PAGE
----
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Consumer Website takes cash to silence business complaints

A CONSUMERS' rights protection organization in central China has been accused of making money by hushing up complaints.

Hubei Consumers' Rights and Interests Protection Commission was asking businesses to pay an annual membership of between 8,000 yuan (US$1,170) and 20,000 yuan to have consumer complaints against them blocked on its Website, Shanghai Morning Post reported yesterday.

The commission is a non-government organization supposed to represent and protect consumers' rights and interests by publicizing inferior products and services.

An anonymous manager told the Shanghai Morning Post the commission mailed a document, dated February 20, to his company on March 15, inviting it to become a member of its Website,

According to the document, by paying the annual fee, the company would enjoy nine benefits, including having consumer complaints against them moved off the site.

A complaint posted by a reporter against one of the site's member companies never appeared on the Website.

A senior official with the consumers' commission denied there was a membership fee scheme that stopped complaints, the report said.

Jia Minxiang, secretary general of the commission, said the commission had never asked for a fee from companies nor promised benefits although it did send a membership invitation on February 20.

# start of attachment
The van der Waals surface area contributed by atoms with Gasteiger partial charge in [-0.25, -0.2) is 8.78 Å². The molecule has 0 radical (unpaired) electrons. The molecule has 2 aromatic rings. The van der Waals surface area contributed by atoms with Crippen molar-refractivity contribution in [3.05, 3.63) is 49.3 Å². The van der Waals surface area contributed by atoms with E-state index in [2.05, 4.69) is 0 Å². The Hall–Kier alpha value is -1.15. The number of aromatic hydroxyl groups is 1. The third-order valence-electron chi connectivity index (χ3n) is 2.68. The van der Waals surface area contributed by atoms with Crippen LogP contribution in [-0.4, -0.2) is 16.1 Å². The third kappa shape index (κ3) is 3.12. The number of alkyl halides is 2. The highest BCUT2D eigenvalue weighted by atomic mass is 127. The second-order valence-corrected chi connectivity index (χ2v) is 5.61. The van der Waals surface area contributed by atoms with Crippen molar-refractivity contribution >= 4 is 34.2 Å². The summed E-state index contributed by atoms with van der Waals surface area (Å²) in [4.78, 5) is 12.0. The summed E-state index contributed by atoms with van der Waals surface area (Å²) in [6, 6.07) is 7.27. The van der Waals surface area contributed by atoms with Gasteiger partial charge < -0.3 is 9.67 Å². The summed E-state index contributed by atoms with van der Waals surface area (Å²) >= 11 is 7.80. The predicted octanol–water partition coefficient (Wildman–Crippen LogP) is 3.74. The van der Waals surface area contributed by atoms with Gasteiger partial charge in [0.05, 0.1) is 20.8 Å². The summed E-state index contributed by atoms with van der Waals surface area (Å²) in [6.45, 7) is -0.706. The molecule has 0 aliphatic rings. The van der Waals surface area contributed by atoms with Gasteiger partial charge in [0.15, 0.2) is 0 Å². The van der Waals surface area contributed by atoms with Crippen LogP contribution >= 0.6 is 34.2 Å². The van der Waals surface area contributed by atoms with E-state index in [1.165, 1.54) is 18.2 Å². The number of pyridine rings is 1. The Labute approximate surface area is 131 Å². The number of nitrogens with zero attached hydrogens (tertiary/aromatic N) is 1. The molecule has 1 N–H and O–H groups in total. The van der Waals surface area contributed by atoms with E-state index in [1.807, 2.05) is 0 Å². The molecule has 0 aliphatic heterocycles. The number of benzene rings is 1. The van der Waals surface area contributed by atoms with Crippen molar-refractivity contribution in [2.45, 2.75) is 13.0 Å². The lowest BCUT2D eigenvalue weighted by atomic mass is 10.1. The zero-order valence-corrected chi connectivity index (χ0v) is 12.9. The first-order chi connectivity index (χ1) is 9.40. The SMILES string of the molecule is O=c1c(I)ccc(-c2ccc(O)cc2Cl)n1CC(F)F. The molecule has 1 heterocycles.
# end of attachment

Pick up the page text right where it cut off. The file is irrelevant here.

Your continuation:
He said the membership fee details in the document, however, were fake.

Jia said the commission had subcontracted the operation of its Website to a private company, which had no financial relationship with the commission.

But Website workers said there was a membership fee program. Deng Guoxi of Website said the site had already about 200 companies. The fees charged varied. Those with more consumer complaints had to pay higher fees. He said membership was not offered to every company.

He said the Website had returned the fee to one real estate company and canceled its membership because the company had a very poor reputation among consumers.

He said many people, including a deputy provincial governor, had complained about the behavior of the company, which he didn't name, at a housing fair.


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